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Neosho Daily News - Neosho, MO
  • Art group brightens museum's flowerboxes with plantings

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  • With Friday’s nice weather, a group of students and faculty from Crowder College’s Pigeon Studio Art Club planted some flowers in the new flowerboxes in front of the Newton County Historical Park and Museum, 121 N. Washington St., Neosho.
    “We are planting these flowers that the Pigeon Studio Art Club donated,” said Casey Stueber, college instructor. “The students just wanted to come out, do something for the community and thought that this would be something really great to do.”
    Park director Deanna Booyer approached the art club about doing the planting.
    “We had terribly dilapidated flowerboxes to begin with, they were basically going to be thrown away,” Booyer said. “On that note, I had done a little research and found that this building had opened as a museum to the public Memorial Day 1958. I thought, what perfect timing to honor the museum.”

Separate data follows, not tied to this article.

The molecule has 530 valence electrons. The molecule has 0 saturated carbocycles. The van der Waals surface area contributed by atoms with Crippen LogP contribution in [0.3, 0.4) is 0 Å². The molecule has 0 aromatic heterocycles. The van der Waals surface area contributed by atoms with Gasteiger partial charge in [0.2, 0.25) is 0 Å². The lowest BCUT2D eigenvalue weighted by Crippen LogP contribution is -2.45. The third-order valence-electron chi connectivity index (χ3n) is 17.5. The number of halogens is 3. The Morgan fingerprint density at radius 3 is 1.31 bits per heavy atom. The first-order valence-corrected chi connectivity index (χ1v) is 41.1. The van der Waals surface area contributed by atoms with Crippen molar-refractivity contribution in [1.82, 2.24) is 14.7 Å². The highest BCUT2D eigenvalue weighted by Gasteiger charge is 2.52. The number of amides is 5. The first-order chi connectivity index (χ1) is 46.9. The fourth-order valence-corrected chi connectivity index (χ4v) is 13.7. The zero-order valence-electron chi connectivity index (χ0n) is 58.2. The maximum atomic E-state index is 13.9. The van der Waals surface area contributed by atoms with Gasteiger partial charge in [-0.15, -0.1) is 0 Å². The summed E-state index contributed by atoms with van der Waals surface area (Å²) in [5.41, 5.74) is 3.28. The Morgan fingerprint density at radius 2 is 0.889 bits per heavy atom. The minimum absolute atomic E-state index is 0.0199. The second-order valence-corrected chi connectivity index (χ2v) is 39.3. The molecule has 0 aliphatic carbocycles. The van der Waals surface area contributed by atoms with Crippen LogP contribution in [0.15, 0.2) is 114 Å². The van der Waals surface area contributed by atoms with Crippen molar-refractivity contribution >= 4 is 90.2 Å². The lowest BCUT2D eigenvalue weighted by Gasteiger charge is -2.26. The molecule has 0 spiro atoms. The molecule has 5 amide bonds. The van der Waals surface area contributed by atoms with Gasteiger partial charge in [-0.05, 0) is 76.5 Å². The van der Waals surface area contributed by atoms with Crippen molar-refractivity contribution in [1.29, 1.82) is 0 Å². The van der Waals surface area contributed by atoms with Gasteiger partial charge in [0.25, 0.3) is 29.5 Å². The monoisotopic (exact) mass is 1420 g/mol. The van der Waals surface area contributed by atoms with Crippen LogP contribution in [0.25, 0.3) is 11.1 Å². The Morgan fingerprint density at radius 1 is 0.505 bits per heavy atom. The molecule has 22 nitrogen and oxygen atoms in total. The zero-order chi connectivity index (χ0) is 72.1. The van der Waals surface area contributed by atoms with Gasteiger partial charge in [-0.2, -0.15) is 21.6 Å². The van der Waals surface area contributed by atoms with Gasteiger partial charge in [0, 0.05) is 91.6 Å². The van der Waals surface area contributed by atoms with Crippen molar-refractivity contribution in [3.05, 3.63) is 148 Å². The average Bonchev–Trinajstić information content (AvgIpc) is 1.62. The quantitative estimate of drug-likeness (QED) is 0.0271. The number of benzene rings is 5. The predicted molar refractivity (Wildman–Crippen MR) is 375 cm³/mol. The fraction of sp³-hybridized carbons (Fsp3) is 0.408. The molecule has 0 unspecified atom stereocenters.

Booyer said a local businessman donated three new flowerboxes for the front porch of the museum.
    “They are metal constructed, powder coated green, which is same green that the old flowerbox trashcans that were scattered around town back in the 1950s during the Flowerbox City push,” she said. “We have one back here by our gate.”
    Two of the students who participated in the planting of the flowers were Hope Gutierrez and Katherine Hackney.
    “I’m very honored to be here,” said Gutierrez said. “It is nice that we can get out to the community.”
    Hackney agreed.
    “It is great. I do a lot at home,” said Hackney.
    Stueber said she hoped students would take away the notion of giving back to the community.
     “That it is really good to give back to the community, especially as when it is something as big as their [historical society] anniversary,” said Stueber. “So we hope to do more volunteer work like this.”
    Once the flowers were planted, the Crowder group looked around the museum.
    Booyer is also pleased that the group came out on Friday.
    “I was most grateful that they opted to come and do what they are going to do,” Booyer said.
    Booyer said she hopes that others will be encouraged to follow suit and volunteer.
    “I would love to see community involvement with each other, every group, organization, business, school kids, individuals, help each other out, do things for each other,” she said.

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